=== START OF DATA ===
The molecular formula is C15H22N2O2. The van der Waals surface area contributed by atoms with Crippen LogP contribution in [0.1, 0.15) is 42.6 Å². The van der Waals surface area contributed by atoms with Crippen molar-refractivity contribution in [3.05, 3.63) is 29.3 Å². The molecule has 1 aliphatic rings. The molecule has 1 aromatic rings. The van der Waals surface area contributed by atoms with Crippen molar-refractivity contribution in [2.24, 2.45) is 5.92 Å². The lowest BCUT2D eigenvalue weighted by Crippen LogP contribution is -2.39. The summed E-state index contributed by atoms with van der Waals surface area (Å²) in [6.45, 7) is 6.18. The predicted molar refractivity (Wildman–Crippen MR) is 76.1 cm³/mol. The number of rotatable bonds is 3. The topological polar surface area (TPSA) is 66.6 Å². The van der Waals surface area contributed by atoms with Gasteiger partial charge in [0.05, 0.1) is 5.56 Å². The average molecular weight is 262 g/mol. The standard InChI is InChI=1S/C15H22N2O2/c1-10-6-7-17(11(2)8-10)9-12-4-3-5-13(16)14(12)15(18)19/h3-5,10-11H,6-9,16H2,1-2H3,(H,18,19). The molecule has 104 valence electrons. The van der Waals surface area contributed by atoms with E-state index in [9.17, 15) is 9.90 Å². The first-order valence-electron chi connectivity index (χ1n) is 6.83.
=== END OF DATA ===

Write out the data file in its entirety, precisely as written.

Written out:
The molecular formula is C15H22N2O2. The van der Waals surface area contributed by atoms with Crippen LogP contribution in [0.1, 0.15) is 42.6 Å². The van der Waals surface area contributed by atoms with Crippen molar-refractivity contribution in [3.05, 3.63) is 29.3 Å². The molecule has 1 aliphatic rings. The molecule has 1 aromatic rings. The van der Waals surface area contributed by atoms with Crippen molar-refractivity contribution in [2.24, 2.45) is 5.92 Å². The lowest BCUT2D eigenvalue weighted by Crippen LogP contribution is -2.39. The summed E-state index contributed by atoms with van der Waals surface area (Å²) in [6.45, 7) is 6.18. The predicted molar refractivity (Wildman–Crippen MR) is 76.1 cm³/mol. The number of rotatable bonds is 3. The topological polar surface area (TPSA) is 66.6 Å². The van der Waals surface area contributed by atoms with Gasteiger partial charge in [0.05, 0.1) is 5.56 Å². The average molecular weight is 262 g/mol. The standard InChI is InChI=1S/C15H22N2O2/c1-10-6-7-17(11(2)8-10)9-12-4-3-5-13(16)14(12)15(18)19/h3-5,10-11H,6-9,16H2,1-2H3,(H,18,19). The molecule has 104 valence electrons. The van der Waals surface area contributed by atoms with E-state index in [9.17, 15) is 9.90 Å². The first-order valence-electron chi connectivity index (χ1n) is 6.83.